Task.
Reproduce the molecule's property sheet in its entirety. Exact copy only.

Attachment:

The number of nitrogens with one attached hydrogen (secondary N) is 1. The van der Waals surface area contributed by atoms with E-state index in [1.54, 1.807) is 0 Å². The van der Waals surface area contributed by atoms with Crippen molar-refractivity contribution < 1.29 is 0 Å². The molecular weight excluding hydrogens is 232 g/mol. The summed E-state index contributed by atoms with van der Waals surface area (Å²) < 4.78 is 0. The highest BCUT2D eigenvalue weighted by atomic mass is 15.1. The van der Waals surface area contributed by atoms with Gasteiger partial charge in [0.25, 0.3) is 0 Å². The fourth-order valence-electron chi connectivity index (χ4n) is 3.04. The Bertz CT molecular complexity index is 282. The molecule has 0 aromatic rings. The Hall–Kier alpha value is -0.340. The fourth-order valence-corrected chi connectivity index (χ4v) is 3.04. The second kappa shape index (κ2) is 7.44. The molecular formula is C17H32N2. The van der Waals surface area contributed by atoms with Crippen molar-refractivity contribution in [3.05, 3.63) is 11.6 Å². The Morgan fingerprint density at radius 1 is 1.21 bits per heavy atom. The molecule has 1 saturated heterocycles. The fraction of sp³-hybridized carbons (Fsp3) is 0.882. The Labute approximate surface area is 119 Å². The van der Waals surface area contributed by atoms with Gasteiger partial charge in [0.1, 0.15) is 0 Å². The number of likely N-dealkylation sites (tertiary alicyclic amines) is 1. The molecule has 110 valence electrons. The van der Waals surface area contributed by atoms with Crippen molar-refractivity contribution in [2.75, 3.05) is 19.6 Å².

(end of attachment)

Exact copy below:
The number of nitrogens with one attached hydrogen (secondary N) is 1. The van der Waals surface area contributed by atoms with E-state index in [1.54, 1.807) is 0 Å². The van der Waals surface area contributed by atoms with Crippen molar-refractivity contribution < 1.29 is 0 Å². The molecular weight excluding hydrogens is 232 g/mol. The summed E-state index contributed by atoms with van der Waals surface area (Å²) < 4.78 is 0. The highest BCUT2D eigenvalue weighted by atomic mass is 15.1. The van der Waals surface area contributed by atoms with Gasteiger partial charge in [0.25, 0.3) is 0 Å². The fourth-order valence-electron chi connectivity index (χ4n) is 3.04. The Bertz CT molecular complexity index is 282. The molecule has 0 aromatic rings. The Hall–Kier alpha value is -0.340. The fourth-order valence-corrected chi connectivity index (χ4v) is 3.04. The second kappa shape index (κ2) is 7.44. The molecular formula is C17H32N2. The van der Waals surface area contributed by atoms with Crippen molar-refractivity contribution in [3.05, 3.63) is 11.6 Å². The Morgan fingerprint density at radius 1 is 1.21 bits per heavy atom. The molecule has 1 saturated heterocycles. The fraction of sp³-hybridized carbons (Fsp3) is 0.882. The Labute approximate surface area is 119 Å². The van der Waals surface area contributed by atoms with Gasteiger partial charge in [0.1, 0.15) is 0 Å². The number of likely N-dealkylation sites (tertiary alicyclic amines) is 1. The molecule has 110 valence electrons. The van der Waals surface area contributed by atoms with Crippen molar-refractivity contribution in [2.75, 3.05) is 19.6 Å².